Case of Bad
Conscience About Expensive Biologics
from Sadie F.
Dear Ed: I'm waiting to hear if my insurance company will pay for
Humira. My dermatologist's office is handling the request. I don't even
know what co-pay will be involved, but after so many years on pills that
I already thought were too expensive, I can't wrap my mind around the
possibility of spending -- well, using insurance to spend -- $12 to
$13,000 per year for one prescription. Too bad there aren't any
guidelines to "what's reasonable to spend" or "what expenditure makes
sense" in terms of symptoms and other aspects of a disease like
psoriasis. I know pain and suffering are pretty subjective. I guess I'm
looking for a kind of King Solomon ethic to ease my conscience.
I don't have severe psoriasis. My dermatologist calls me "moderate," not
because of percentage of coverage, because my few lesions are very
obvious: ankles, knees, elbows and forehead. The largest plaque, on one
of my knees, is a little smaller than the palm of my hand; the rest vary
from nickel size to fifty cent-piece size. Like lots of folks with
psoriasis, my lesions come and go. I figure I'm showing at least some of
them off about 8 or 9 months out of 12. I like to wear stylish clothes,
which includes some shortish dresses, sleeveless tops, capri pants,
other things that expose some skin. Inevitably, the plaques will show.
But am I sick? Not in any debilitating sort of way. Am I disabled? Not
according to my doctors. Am I psychologically stressed? No more than any
other forty-something American woman. Also, I don't have
psoriatic arthritis (at least not yet), none of my fingernails or
toenails have shown symptoms, and neither the disease nor its pill-type
medicines have caused me to lose my hair. (Like you, I've used both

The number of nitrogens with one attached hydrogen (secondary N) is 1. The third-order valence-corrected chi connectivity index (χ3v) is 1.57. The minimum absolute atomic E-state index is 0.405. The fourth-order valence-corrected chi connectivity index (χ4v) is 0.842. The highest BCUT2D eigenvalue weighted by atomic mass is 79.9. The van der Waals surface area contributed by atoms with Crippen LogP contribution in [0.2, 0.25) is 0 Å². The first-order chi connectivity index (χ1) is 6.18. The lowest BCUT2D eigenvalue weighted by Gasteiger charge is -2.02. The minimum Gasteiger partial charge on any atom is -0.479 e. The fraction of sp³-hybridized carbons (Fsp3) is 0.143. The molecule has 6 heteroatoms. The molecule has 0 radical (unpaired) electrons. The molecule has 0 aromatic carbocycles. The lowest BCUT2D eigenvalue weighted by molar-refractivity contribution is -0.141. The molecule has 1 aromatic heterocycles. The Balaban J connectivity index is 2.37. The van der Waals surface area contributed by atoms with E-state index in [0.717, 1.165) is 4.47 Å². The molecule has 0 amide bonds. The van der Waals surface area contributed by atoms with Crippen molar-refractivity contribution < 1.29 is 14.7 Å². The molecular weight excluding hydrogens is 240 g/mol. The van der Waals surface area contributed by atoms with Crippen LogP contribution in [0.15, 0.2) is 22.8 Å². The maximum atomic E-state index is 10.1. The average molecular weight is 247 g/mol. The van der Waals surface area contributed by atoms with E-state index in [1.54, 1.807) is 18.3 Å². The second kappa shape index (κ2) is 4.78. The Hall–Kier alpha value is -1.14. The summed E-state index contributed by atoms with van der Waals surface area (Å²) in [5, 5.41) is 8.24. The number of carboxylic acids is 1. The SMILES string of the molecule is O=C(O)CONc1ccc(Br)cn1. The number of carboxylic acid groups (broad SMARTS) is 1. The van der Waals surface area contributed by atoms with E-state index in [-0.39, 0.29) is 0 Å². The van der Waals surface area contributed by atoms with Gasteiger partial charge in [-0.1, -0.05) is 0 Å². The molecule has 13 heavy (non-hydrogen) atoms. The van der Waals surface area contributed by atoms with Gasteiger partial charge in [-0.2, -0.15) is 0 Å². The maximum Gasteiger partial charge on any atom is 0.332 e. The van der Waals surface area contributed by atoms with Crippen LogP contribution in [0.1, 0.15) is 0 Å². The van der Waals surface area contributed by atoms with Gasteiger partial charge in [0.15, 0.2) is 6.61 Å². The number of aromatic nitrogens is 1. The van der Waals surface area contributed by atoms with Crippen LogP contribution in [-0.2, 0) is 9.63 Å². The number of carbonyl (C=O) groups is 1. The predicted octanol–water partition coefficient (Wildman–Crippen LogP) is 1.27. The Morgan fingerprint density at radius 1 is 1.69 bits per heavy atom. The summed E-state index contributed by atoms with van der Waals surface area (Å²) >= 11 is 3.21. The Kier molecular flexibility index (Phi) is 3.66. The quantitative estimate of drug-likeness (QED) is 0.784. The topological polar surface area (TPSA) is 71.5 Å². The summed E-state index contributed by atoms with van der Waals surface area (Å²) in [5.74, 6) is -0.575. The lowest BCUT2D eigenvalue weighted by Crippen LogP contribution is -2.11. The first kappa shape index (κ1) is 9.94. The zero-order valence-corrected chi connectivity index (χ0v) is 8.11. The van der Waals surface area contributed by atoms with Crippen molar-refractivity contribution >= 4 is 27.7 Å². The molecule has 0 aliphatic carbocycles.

methotrexate and cyclosporine. Reading your journals about some of the
biologics is what convinced me to try Humira.)
So, does all this add up to a need to spend up to $13,000 per year on
one prescription (assuming it works in the first place)?
To save you some time, here are some of the excuses I've already heard
you're not stressed, Sadie, but you are. You want your lesions to be
gone. You don't want to see people staring at your lesions. Spending
$60, $100, $160 per month on doctors, goops and pills didn't get
your skin consistently clear. So maybe it's going to cost $13,000 to
actually get dependably free of lesions for the long haul. So maybe
that's what insurance is for. That's what other people with
psoriasis are doing. Why shouldn't you feel good about doing it,
insurance companies thought paying the cost was just wrong, why
would they approve it for so many people with psoriasis?"
truly terminal illnesses spend lot's more to buy hope and maybe a
few more months to live. People who don't have any money get
emergency services that can run into hundreds of thousands of
dollars if they're badly hurt. You should feel bad, maybe, about
treating your psoriasis through expensive meds if you suddenly end
up terminal or broke and must go on the dole to continue. But don't
feel bad until then."
That's what I've
heard Ed. Now please tell me what you think.
Ed's Response: I think that if the world were full of people like you,
Sadie, it would be a far better place.
The fact that I've been on biologics for nearly 10 years and on Humira
for five of those means, at least, that I'm living with whatever bad
conscience I might have. Or perhaps I never had a bad conscience about
the expensive biologics because (a) my skin psoriasis was literally
severe and (b) my psoriatic arthritis was literally debilitating. I
guess, given those issues, I could say my $26,000 annual insurance
expenditure for Humira (double the normal dose) is warranted because it
keeps me functioning and productive. It really wouldn't take an exercise
in King Solomon ethics to determine my psoriasis warranted an expensive
But after years of hearing from all kinds of people with psoriasis, I'm
inclined to say King Solomon ethics will never work for determining what
"psoriatic state" warrants "which amount of expenditure."
Years ago I heard about a young man who was a
professional musician and became
housebound when he was told his psoriasis was frightening people. His
career was in jeopardy. Can a price tag be placed on the worth of a
treatment in cases like his?
Given that each case is unique and we can't objectively lay out an ethic
that relates a dollar value to some abstract degree of suffering, let's